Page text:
The Department of Chemistry is pleased to announce that three of its incoming postdoctoral researchers have been named recipients of the Eberly Postdoctoral Fellowship. The fellowships will be presented to Dr. Jane Frandsen, Dr. Shalisa Oburn, and Dr. Yubing Liu.
Eberly Postdoctoral Fellowships are designed to attract exceptional early career scientists to Penn State to enhance their career goals in the vibrant, highly collaborative environment of the Eberly College of Science and the broader STEM community of Penn State University.
Dr. Frandsen comes to Penn State from the Ohio State University, where she recently completed her doctoral degree in the lab of Professor Tina Henkin. Dr. Frandsen’s graduate research focused on the regulation of gene expression by the T box riboswitch, an RNA-based regulatory mechanism that responds to amino acid limitation. Dr. Frandsen plans to join the Bevilacqua group at Penn State, where she will investigate bacterial small RNA (sRNA)-induced structural changes in mRNAs in vivo in collaboration with the Babitzke and Assmann groups in the departments of Biochemistry and Molecular Biology and Biology. In addition to her work in the lab, Frandsen plans to pursue her passion for undergraduate education through teaching and professional development activities. She notes that the Eberly Fellowship will support this important work. “The Eberly fellowship will not only help me to develop my research skills,” she explains, “but will also allow me to develop the teaching skills necessary for my desired career.”
Dr. Jane Frandsen
Dr. Oburn comes to Penn State from the University of Iowa, where her dissertation research primarily focused on using concepts in supramolecular chemistry and crystal engineering to achieve reactivity in the solid state, design new arrangements of molecular constituents (polymorphs), and develop structure-property relationships of solids based on molecular functionalities. At Penn State, she will be joining the Elacqua group and plans to apply concepts in supramolecular chemistry to arrange candidate molecules for synthesis of nanothreads with diverse functionalities, and, consequently, physical properties. She notes that the Eberly Fellowship will “provide the resources necessary for me to branch out of supramolecular chemistry into a new and emerging area of research, wherein I can still apply knowledge from the field of supramolecular chemistry to other diverse sets of chemistry, including polymer chemistry.”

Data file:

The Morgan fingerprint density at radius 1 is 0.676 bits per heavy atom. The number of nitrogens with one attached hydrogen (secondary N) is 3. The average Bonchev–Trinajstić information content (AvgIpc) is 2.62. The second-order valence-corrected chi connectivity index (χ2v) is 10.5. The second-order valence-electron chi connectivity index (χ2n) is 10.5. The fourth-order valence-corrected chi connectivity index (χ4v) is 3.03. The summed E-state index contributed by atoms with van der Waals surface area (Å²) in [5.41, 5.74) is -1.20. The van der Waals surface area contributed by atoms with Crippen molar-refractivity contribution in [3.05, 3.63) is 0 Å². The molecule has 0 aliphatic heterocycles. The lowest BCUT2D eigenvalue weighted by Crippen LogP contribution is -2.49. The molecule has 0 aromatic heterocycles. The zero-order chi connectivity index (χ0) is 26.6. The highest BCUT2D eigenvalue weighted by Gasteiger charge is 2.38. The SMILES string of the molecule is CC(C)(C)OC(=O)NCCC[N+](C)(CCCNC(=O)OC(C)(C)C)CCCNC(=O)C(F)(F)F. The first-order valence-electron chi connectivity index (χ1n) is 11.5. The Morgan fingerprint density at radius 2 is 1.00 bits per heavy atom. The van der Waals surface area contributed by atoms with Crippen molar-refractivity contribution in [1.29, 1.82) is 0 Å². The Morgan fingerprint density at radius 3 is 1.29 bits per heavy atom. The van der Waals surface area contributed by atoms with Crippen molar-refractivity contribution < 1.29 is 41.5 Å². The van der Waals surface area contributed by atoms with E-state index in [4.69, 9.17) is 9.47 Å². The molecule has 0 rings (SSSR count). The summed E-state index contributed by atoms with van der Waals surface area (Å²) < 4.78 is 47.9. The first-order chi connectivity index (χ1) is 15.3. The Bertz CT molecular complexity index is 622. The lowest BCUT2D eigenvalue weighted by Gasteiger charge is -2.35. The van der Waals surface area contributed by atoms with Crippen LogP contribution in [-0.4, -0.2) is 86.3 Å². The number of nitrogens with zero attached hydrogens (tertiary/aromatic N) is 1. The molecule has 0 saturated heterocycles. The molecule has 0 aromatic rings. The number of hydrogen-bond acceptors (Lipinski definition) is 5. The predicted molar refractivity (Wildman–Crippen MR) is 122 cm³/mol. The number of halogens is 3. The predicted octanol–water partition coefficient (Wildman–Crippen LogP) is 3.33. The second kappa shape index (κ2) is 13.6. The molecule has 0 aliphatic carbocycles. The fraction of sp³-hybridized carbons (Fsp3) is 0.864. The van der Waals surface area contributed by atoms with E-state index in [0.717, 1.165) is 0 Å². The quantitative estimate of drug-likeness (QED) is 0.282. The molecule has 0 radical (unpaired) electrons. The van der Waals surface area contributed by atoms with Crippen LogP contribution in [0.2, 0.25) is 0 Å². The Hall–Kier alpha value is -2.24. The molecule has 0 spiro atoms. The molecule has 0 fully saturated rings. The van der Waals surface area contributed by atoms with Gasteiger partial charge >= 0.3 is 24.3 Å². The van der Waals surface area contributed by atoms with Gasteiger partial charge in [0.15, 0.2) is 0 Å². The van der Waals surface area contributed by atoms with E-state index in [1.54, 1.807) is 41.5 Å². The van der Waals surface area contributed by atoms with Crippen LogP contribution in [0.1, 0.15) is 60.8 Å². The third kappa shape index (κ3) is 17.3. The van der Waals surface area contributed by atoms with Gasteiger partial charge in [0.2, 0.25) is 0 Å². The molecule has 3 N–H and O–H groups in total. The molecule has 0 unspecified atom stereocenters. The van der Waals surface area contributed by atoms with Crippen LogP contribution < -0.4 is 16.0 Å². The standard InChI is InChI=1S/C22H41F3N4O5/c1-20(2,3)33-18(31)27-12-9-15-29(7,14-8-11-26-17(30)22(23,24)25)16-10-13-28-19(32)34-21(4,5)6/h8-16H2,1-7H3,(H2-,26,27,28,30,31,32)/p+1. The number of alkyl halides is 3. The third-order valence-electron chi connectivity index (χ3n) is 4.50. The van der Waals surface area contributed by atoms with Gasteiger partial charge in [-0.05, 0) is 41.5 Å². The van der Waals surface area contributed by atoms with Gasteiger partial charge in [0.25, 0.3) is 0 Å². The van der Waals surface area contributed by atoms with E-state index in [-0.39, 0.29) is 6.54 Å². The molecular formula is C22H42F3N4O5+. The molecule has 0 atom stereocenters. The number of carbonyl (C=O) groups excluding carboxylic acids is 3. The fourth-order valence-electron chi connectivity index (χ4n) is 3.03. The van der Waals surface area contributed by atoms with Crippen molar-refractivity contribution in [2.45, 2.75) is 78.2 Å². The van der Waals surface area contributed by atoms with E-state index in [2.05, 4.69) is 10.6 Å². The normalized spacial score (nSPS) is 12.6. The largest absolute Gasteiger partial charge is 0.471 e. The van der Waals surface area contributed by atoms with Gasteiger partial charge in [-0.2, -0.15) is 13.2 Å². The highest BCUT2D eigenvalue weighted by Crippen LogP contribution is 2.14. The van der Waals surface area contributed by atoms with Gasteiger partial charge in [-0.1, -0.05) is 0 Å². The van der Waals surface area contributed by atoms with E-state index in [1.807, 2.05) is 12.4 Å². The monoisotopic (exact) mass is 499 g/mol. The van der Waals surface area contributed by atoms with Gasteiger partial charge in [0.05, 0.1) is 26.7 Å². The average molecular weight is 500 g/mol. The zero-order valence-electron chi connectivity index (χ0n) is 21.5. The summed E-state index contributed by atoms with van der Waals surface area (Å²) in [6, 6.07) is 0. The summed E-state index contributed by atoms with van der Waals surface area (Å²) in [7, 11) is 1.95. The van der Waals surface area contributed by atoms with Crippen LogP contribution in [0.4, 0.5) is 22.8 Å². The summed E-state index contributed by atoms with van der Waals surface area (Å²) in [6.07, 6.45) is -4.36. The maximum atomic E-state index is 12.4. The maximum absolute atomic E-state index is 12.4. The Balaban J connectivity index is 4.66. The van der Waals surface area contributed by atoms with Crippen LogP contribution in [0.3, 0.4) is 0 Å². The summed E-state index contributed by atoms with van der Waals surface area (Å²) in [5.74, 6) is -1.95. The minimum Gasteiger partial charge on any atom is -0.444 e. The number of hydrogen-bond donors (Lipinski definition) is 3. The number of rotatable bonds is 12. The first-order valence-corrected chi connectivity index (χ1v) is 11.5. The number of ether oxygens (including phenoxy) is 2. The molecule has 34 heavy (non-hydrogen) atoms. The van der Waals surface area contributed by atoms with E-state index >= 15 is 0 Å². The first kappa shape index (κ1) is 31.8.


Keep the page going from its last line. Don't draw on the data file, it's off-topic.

Dr. Shalisa Oburn
Dr. Liu comes to Penn State from the Peking University of China, where she completed her doctoral degree in the lab of Professor Xiaochen Wang. During her graduate studies, she found that autophagy-dependent ribosomal RNA degradation is essential for maintaining nucleotide homeostasis during C. elegans development. She is currently a member of the Benkovic and Zhang groups and plans to investigate the regulation mechanism of nucleotide homeostasis in mammalian cells. “I am particularly interested in studying how nucleotide homeostasis is maintained under physiology condition and how it is compromised under disease condition,” she notes. “I am excited to be here at Penn State, and I am honored to be named an Eberly Fellow,” adds Dr. Liu. She notes that the Eberly Fellowship will “support me and provide the resources to study the nucleotide metabolism combining biological and chemical means.”
Dr. Yubing Liu
Department of Chemistry Head Philip Bevilacqua notes that the incoming fellows will be important additions to the Penn State chemistry community, “We are pleased to have these outstanding postdoctoral fellows join the department and add to the diversity of our researchers. The department is grateful to the College for their generosity.” Please join the Department of Chemistry in welcoming Dr. Frandsen, Dr. Oburn, and Dr. Liu.